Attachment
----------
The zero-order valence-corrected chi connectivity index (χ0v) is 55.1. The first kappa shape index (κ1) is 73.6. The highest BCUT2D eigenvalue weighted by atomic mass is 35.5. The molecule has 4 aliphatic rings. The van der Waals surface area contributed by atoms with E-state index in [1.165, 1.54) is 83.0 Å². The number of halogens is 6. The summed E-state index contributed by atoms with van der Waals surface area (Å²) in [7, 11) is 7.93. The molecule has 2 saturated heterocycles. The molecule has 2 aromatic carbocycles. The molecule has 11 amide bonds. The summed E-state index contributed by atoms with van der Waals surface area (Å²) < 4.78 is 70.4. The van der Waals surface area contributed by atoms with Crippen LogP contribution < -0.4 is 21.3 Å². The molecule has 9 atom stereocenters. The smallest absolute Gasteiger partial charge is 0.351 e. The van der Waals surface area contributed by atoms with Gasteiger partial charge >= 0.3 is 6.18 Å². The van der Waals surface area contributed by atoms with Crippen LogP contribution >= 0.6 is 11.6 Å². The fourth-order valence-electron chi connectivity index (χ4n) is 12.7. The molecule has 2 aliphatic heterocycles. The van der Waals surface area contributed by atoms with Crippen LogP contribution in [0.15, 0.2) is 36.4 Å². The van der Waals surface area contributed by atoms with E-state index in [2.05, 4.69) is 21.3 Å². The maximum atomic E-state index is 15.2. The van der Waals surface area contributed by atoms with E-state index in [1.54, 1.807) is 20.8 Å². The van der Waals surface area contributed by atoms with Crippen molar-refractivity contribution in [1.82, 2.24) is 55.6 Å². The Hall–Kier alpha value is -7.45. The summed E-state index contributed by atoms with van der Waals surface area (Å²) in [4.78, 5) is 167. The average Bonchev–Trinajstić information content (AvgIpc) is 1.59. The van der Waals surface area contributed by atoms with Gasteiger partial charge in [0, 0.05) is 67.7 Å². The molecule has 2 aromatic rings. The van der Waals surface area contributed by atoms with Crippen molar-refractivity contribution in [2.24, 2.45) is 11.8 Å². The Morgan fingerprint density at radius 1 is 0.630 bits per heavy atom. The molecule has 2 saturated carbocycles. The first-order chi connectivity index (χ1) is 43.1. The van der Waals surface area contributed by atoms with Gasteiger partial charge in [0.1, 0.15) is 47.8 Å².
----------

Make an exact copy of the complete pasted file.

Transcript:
The zero-order valence-corrected chi connectivity index (χ0v) is 55.1. The first kappa shape index (κ1) is 73.6. The highest BCUT2D eigenvalue weighted by atomic mass is 35.5. The molecule has 4 aliphatic rings. The van der Waals surface area contributed by atoms with E-state index in [1.165, 1.54) is 83.0 Å². The number of halogens is 6. The summed E-state index contributed by atoms with van der Waals surface area (Å²) in [7, 11) is 7.93. The molecule has 2 saturated heterocycles. The molecule has 2 aromatic carbocycles. The molecule has 11 amide bonds. The summed E-state index contributed by atoms with van der Waals surface area (Å²) < 4.78 is 70.4. The van der Waals surface area contributed by atoms with Crippen LogP contribution < -0.4 is 21.3 Å². The molecule has 9 atom stereocenters. The smallest absolute Gasteiger partial charge is 0.351 e. The van der Waals surface area contributed by atoms with Gasteiger partial charge >= 0.3 is 6.18 Å². The van der Waals surface area contributed by atoms with Crippen LogP contribution >= 0.6 is 11.6 Å². The fourth-order valence-electron chi connectivity index (χ4n) is 12.7. The molecule has 2 aliphatic heterocycles. The van der Waals surface area contributed by atoms with Crippen LogP contribution in [0.15, 0.2) is 36.4 Å². The van der Waals surface area contributed by atoms with E-state index in [2.05, 4.69) is 21.3 Å². The maximum atomic E-state index is 15.2. The van der Waals surface area contributed by atoms with E-state index in [1.54, 1.807) is 20.8 Å². The van der Waals surface area contributed by atoms with Crippen molar-refractivity contribution in [1.82, 2.24) is 55.6 Å². The Hall–Kier alpha value is -7.45. The summed E-state index contributed by atoms with van der Waals surface area (Å²) in [4.78, 5) is 167. The average Bonchev–Trinajstić information content (AvgIpc) is 1.59. The van der Waals surface area contributed by atoms with Gasteiger partial charge in [0, 0.05) is 67.7 Å². The molecule has 2 aromatic rings. The van der Waals surface area contributed by atoms with Crippen molar-refractivity contribution in [2.24, 2.45) is 11.8 Å². The Morgan fingerprint density at radius 1 is 0.630 bits per heavy atom. The molecule has 2 saturated carbocycles. The first-order chi connectivity index (χ1) is 43.1. The van der Waals surface area contributed by atoms with Gasteiger partial charge in [0.1, 0.15) is 47.8 Å².